This week’s post is dedicated to the heroic Montgomery, Alabama-based Women’s Political Council (WPC).The WPC was begun by Mary Fair Burks in the fall of 1946, after Burks spent much of her life protesting Jim Crow laws by refusing to abide by them throughout the city. According to historian Danielle L. McGuire, “[a]fter a run-in with a white police officer… Burks decided to broaden her attack and form an army of women dedicated to destroying white supremacy” (76). In Burks’s own words, she was a “feminist before [she] really knew what the word meant” and felt that she had to spread her lone-woman protest to a broader, community-based one as when she “looked around[, …] all [she] could see were either masks of indiferrence or scorn” (McGuire, 76).

At the first WPC meeting in 1946, forty Black women attended and all shared their stories of experiencing racialized and gendered violence at the hands of White police officers in Montgomery. Initially beginning with sharing their experiences with each other, the women of the WPC spread their activism to include voter registration. It was thanks to these amazing women and their partnerships with other Black organizations that the rates of voter registration increased during the 1950s in Montgomery, Alabama. During the 1950s, the WPC continued to grow in strength and became known as the “most militant and uncompromising voice” for Black Americans in the South.

Although the WPC’s accomplishments in regards to voter registration in the Black community were very important, it was their protest of their mistreatment on city buses that they gained the most attention for. It is thanks to the WPC that the famed Montgomery Bus Boycott took place in 1955. Even before this famous direct action took place, the WPC had been planning a bus boycott to demonstrate against their mistreatment on city buses. The December 1st, 1955 arrest of Rosa Parks finally gave the WPC the opportunity to put their plans into action.

The women of the WPC fought for the dignity and respect that Black women were denied in the mid-twentieth century. Their battles, from voter registration to bus segregation, demonstrate the intersecting systems of oppression that affected Black women. The WPC fought against patriarchy and White supremacy, illuminating the radical and vanguard role that Black women have played in the fight for Civil Rights in the United States. We here at the Historical Hotties Blog tip our proverbial hats to the amazing and inspiring women that often put their lives on the line in their fight(s) against injustice and state-sanctioned oppression.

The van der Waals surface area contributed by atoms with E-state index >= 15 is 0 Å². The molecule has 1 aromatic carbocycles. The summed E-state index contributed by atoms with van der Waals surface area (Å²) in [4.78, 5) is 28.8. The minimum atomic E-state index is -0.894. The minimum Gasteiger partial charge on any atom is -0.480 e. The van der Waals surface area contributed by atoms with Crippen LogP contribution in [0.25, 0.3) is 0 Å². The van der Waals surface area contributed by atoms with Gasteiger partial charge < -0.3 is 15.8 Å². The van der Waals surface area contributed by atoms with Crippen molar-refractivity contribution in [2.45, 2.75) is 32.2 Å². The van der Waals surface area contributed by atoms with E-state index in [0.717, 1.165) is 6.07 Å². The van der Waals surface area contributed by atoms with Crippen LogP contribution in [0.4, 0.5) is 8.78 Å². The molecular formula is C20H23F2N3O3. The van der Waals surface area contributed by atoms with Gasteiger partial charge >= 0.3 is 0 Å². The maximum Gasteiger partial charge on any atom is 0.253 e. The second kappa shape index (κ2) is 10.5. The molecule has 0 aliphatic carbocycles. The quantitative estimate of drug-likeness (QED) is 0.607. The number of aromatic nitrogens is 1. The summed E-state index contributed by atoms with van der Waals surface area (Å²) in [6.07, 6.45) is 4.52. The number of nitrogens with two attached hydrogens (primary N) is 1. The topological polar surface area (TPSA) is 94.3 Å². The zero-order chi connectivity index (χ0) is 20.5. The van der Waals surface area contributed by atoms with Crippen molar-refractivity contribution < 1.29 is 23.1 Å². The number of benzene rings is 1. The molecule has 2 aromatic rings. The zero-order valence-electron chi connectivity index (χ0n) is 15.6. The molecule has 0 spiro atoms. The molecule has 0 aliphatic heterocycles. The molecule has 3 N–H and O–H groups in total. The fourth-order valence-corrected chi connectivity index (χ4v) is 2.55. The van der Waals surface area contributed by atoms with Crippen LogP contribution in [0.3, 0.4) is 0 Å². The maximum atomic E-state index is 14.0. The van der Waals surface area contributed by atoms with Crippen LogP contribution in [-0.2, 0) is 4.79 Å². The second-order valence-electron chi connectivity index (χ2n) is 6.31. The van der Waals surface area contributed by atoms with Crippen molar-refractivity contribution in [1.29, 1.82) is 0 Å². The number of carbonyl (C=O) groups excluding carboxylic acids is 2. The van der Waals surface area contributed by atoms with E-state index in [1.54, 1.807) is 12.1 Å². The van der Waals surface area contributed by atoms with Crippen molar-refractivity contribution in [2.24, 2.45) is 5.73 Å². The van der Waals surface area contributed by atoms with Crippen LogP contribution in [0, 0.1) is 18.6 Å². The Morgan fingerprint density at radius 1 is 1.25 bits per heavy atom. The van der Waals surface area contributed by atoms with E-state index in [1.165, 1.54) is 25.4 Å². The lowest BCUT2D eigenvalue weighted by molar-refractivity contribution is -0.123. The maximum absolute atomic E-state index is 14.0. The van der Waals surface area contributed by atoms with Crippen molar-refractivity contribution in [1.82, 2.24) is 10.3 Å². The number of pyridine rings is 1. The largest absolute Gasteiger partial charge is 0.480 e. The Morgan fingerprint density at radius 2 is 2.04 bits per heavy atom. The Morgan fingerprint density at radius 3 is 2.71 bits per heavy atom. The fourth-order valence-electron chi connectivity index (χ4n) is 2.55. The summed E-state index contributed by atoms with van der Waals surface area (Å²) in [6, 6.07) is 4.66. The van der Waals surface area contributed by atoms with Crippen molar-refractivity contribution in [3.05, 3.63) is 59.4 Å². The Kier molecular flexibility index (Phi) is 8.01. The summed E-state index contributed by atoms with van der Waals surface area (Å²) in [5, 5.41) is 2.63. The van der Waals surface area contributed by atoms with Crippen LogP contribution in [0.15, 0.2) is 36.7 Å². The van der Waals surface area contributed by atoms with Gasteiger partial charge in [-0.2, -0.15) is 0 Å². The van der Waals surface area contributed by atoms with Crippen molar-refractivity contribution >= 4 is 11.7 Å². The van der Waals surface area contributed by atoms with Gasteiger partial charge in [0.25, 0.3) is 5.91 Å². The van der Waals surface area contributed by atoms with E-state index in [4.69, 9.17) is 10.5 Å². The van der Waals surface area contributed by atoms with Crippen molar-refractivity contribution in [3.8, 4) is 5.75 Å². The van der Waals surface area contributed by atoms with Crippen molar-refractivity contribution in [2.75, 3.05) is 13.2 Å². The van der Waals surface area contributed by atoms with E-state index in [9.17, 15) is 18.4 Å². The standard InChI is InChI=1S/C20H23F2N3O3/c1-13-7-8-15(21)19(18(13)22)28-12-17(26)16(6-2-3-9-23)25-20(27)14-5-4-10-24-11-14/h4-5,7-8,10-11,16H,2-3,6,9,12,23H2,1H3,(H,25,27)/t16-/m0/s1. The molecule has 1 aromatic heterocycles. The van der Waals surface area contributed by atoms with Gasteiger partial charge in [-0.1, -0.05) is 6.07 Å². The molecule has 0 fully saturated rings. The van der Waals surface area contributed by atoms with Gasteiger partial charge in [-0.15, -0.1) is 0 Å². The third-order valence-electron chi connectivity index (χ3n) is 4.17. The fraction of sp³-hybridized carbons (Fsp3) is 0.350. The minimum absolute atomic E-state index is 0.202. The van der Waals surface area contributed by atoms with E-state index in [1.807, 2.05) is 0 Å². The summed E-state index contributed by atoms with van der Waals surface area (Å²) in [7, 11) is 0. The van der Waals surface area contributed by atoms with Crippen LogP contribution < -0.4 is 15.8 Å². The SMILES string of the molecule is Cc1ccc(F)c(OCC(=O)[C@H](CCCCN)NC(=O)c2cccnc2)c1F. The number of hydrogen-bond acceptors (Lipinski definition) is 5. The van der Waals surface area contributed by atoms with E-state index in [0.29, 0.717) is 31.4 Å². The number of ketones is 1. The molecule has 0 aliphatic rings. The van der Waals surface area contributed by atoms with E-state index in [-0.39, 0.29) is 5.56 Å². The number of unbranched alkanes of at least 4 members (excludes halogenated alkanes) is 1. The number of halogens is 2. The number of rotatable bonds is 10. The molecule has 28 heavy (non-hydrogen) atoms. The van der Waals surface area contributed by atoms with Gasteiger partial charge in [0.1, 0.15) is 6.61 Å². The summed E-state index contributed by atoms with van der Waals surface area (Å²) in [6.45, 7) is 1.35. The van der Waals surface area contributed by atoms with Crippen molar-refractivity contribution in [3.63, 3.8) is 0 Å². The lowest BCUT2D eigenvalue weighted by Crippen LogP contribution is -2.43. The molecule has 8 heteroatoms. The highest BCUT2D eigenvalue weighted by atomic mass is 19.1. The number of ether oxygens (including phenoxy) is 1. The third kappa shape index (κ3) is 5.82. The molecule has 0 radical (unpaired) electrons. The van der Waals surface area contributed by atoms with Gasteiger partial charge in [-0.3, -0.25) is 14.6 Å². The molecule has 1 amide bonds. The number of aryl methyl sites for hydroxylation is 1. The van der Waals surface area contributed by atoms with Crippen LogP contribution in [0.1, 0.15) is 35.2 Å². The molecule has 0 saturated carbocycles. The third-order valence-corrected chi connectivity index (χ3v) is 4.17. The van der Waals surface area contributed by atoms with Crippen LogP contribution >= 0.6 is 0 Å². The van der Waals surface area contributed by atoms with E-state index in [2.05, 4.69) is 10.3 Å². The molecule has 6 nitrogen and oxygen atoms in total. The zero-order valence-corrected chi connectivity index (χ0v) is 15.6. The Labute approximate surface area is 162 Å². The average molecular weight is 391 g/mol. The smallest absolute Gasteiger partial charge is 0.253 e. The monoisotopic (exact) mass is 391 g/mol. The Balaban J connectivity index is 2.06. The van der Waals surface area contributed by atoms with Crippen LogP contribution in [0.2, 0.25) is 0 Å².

~ M

Bibliography

McGuire, Danielle L. At the Dark End of the Street: Black Women, Rape, and Resistance – a New History of the Civil Rights Movement from Rosa Parks to the Rise of Black Power. New York: Vintage Books, 2010.

Women’s Political Council (WPC)

Bayard Rustin

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[A photograph of Bayard Rustin]

In honour of the start of Black History Month, today’s Historical Hottie is the one and only Bayard Rustin – an all around historical badass that often gets written out of the “official” history of the mainstream Civil Rights Movement. Born in the state of Pennsylvania in 1912, Rustin was an outspoken socialist, Civil Rights advocate, and gay rights activist. As a Black gay man that was engaged in socialist politics and the Civil Rights Movement for much of his life, he was a constant target of hatred and violence amongst many, many groups in the United States (the FBI tried to use his supposedly “deviant” sexuality against him and the larger Civil Rights Movement, to name just one). He was one of the foremost leaders in the non-violent Civil Rights Movement, beginning in the early 1940s after he moved to Harlem.

Rustin is often overlooked or purposely forgotten in the history of the Civil Rights Movement because of his sexuality. Many different groups, both from within Black liberation movements and outside in broader American society, unfortunately criticized him due to his sexuality. Because of this, and also because of having been affiliated with the Communist Party, he was rarely given “public” notice despite serving as a key influencer, advocate, and adviser to some of the most prominent Civil Rights leaders (including Dr. Martin Luther King, Jr.). Without him, the Civil Rights Movement would be remembered in a vastly different way – yes, he was that important to the Movement (but I’m in no way reducing it down to just one man or a handful of people)! He took an intersectional approach to oppression and injustice in the United States, pulling together diverse intellectual and activist ideologies that attacked capitalist, racist, and homophobic power structures. Rustin passed away in 1987, and was posthumously awarded the Presidential Medal of Freedom by President Obama in 2013.

Bayard Rustin was a revolutionary in more ways than one, and helps to remind us that the current struggles going on today amongst Black communities in the United States are not isolated events but instead are part of a much longer history. Here’s to Bayard Rustin and all the Black radicals like him that have fought + continue to fight oppression!